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Economist doubts the need for New Jersey to subsidise nuclear power stations


Economist also disputes PSEG’s contention that South Jersey plants will have to close within three years unless given subsidies. New Jersey should hold off awarding ratepayers’ subsidies to nuclear power plants until a federal agency decides whether to boost energy prices under a pending proposal from the regional grid operator, according to an independent economist.

The Independent Market Monitor for PJM urged a state agency to hold off a decision on granting subsidies to PSEG Nuclear and Exelon Generation who are seeking financial incentives — dubbed zero emission certificates — to keep three nuclear units in South Jersey from closing.

In a heavily redacted filing with the state Board of Utilities, Joseph Bowring, who oversees the competitiveness of the PJM market, also disputed the contention that the plants will have to close within three years unless given the subsidies. His rationale echoed the contention of an earlier filing by Stefanie Brand, director of the state Division of Rate Counsel.

“PSEG overstates its need for subsidies of Hope Creek and Salem I and Salem II units,’’ Bowring said. “PSEG understates forward energy revenues, understates capacity revenues, overstates costs and overstates the risk.’’

Decision expected in April

Bowring and Brand are the only two intervenors in the case that have been granted access to the companies’ financials, which will determine whether PSEG and Exelon are awarded the zero emission certificates. The subsidies are projected to cost ratepayers up to $300 million annually, if approved by the BPU.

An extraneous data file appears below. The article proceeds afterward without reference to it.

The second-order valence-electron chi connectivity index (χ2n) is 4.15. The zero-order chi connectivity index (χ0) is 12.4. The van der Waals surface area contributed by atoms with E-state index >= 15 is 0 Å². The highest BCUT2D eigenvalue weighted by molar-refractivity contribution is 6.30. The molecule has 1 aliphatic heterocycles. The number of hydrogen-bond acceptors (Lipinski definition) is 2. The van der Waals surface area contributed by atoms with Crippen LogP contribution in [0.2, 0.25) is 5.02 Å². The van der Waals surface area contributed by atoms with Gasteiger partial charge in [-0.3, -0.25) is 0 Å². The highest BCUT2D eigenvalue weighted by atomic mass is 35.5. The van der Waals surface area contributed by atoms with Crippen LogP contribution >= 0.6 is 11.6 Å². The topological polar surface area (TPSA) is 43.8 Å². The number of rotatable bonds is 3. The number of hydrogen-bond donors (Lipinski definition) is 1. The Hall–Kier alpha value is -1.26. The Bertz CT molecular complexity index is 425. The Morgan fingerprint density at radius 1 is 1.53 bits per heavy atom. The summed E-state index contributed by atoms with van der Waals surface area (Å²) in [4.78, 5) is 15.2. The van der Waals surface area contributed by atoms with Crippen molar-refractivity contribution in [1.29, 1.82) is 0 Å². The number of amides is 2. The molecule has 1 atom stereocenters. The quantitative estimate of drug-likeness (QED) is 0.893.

The agency is expected to make a decision in the case in April. Nuclear power plants across the country have closed prematurely because of failing economics. Some states, including Illinois and New York, have approved similar financial incentives to avert shuttering nuclear units……….

Power suppliers also are opposed

In a separate filing by the PJM Providers Group, a coalition of power suppliers opposed to the subsidy, also urged the BPU to reject a subsidy it said “is not necessary and would serve nothing more than to pad the coffers of the plant owners and their shareholders.’’

A consultant retained by the group, Paul Sotkiewicz, a former PJM chief economist, projected the plants will make profits between $377-$477 million every year for the

February 12, 2019 - Posted by | business and costs, USA

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